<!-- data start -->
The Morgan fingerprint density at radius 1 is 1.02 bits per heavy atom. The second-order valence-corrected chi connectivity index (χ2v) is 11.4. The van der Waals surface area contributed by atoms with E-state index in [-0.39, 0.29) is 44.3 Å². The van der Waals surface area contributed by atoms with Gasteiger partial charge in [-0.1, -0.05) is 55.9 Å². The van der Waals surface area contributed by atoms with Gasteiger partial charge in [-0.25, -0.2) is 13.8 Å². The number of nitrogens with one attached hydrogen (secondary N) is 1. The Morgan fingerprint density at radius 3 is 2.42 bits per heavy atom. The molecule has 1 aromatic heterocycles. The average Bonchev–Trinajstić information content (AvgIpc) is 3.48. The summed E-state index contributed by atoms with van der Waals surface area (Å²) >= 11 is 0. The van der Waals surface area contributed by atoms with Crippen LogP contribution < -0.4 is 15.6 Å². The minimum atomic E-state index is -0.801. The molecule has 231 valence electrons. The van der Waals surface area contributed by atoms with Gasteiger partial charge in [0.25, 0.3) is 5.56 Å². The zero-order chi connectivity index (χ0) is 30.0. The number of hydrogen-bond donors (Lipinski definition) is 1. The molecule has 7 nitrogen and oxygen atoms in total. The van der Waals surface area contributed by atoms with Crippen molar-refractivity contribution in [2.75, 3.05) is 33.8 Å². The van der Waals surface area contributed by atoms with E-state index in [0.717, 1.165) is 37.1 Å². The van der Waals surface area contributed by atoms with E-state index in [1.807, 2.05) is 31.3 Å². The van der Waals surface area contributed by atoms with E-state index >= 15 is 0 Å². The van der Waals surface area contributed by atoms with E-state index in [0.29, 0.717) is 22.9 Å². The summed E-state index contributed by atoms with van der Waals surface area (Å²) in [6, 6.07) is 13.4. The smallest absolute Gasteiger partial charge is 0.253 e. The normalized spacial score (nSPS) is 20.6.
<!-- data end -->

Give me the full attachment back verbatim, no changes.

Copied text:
The Morgan fingerprint density at radius 1 is 1.02 bits per heavy atom. The second-order valence-corrected chi connectivity index (χ2v) is 11.4. The van der Waals surface area contributed by atoms with E-state index in [-0.39, 0.29) is 44.3 Å². The van der Waals surface area contributed by atoms with Gasteiger partial charge in [-0.1, -0.05) is 55.9 Å². The van der Waals surface area contributed by atoms with Gasteiger partial charge in [-0.25, -0.2) is 13.8 Å². The number of nitrogens with one attached hydrogen (secondary N) is 1. The Morgan fingerprint density at radius 3 is 2.42 bits per heavy atom. The molecule has 1 aromatic heterocycles. The average Bonchev–Trinajstić information content (AvgIpc) is 3.48. The summed E-state index contributed by atoms with van der Waals surface area (Å²) >= 11 is 0. The van der Waals surface area contributed by atoms with Crippen LogP contribution < -0.4 is 15.6 Å². The minimum atomic E-state index is -0.801. The molecule has 231 valence electrons. The van der Waals surface area contributed by atoms with Gasteiger partial charge in [0.25, 0.3) is 5.56 Å². The zero-order chi connectivity index (χ0) is 30.0. The number of hydrogen-bond donors (Lipinski definition) is 1. The molecule has 7 nitrogen and oxygen atoms in total. The van der Waals surface area contributed by atoms with Crippen molar-refractivity contribution in [2.75, 3.05) is 33.8 Å². The van der Waals surface area contributed by atoms with E-state index in [0.717, 1.165) is 37.1 Å². The van der Waals surface area contributed by atoms with E-state index in [1.807, 2.05) is 31.3 Å². The van der Waals surface area contributed by atoms with E-state index >= 15 is 0 Å². The van der Waals surface area contributed by atoms with E-state index in [0.29, 0.717) is 22.9 Å². The summed E-state index contributed by atoms with van der Waals surface area (Å²) in [6, 6.07) is 13.4. The smallest absolute Gasteiger partial charge is 0.253 e. The normalized spacial score (nSPS) is 20.6.